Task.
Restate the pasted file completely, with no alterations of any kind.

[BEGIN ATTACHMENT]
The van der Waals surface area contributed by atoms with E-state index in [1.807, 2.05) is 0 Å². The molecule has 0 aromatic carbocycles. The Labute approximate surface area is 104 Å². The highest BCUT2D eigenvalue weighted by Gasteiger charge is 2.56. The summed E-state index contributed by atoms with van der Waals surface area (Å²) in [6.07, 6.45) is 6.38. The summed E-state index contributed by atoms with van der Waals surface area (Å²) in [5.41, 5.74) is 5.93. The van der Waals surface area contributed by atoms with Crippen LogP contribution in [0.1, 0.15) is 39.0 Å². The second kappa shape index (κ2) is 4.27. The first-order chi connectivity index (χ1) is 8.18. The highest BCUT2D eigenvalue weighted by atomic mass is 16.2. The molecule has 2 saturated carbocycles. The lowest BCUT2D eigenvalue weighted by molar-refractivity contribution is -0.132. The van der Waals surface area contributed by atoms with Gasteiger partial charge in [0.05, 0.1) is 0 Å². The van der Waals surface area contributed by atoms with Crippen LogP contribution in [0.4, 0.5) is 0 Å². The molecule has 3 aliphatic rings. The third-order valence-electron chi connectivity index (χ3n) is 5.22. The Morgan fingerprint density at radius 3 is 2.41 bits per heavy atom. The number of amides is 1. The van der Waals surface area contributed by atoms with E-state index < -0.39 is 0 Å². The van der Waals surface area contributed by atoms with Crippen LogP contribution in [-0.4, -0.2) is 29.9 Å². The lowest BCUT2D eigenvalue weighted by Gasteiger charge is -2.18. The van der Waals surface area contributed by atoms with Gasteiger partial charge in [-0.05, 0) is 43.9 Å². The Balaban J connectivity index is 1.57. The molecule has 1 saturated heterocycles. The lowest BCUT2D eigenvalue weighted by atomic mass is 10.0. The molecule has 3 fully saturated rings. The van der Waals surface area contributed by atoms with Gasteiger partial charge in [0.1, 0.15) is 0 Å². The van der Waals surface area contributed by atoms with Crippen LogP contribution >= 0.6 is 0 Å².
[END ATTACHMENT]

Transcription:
The van der Waals surface area contributed by atoms with E-state index in [1.807, 2.05) is 0 Å². The molecule has 0 aromatic carbocycles. The Labute approximate surface area is 104 Å². The highest BCUT2D eigenvalue weighted by Gasteiger charge is 2.56. The summed E-state index contributed by atoms with van der Waals surface area (Å²) in [6.07, 6.45) is 6.38. The summed E-state index contributed by atoms with van der Waals surface area (Å²) in [5.41, 5.74) is 5.93. The van der Waals surface area contributed by atoms with Crippen LogP contribution in [0.1, 0.15) is 39.0 Å². The second kappa shape index (κ2) is 4.27. The first-order chi connectivity index (χ1) is 8.18. The highest BCUT2D eigenvalue weighted by atomic mass is 16.2. The molecule has 2 saturated carbocycles. The lowest BCUT2D eigenvalue weighted by molar-refractivity contribution is -0.132. The van der Waals surface area contributed by atoms with Gasteiger partial charge in [0.05, 0.1) is 0 Å². The van der Waals surface area contributed by atoms with Crippen LogP contribution in [0.4, 0.5) is 0 Å². The molecule has 3 aliphatic rings. The third-order valence-electron chi connectivity index (χ3n) is 5.22. The Morgan fingerprint density at radius 3 is 2.41 bits per heavy atom. The number of amides is 1. The van der Waals surface area contributed by atoms with E-state index < -0.39 is 0 Å². The van der Waals surface area contributed by atoms with Crippen LogP contribution in [-0.4, -0.2) is 29.9 Å². The lowest BCUT2D eigenvalue weighted by Gasteiger charge is -2.18. The van der Waals surface area contributed by atoms with Gasteiger partial charge in [-0.05, 0) is 43.9 Å². The Balaban J connectivity index is 1.57. The molecule has 1 saturated heterocycles. The lowest BCUT2D eigenvalue weighted by atomic mass is 10.0. The molecule has 3 fully saturated rings. The van der Waals surface area contributed by atoms with Gasteiger partial charge in [0.1, 0.15) is 0 Å². The van der Waals surface area contributed by atoms with Crippen LogP contribution >= 0.6 is 0 Å².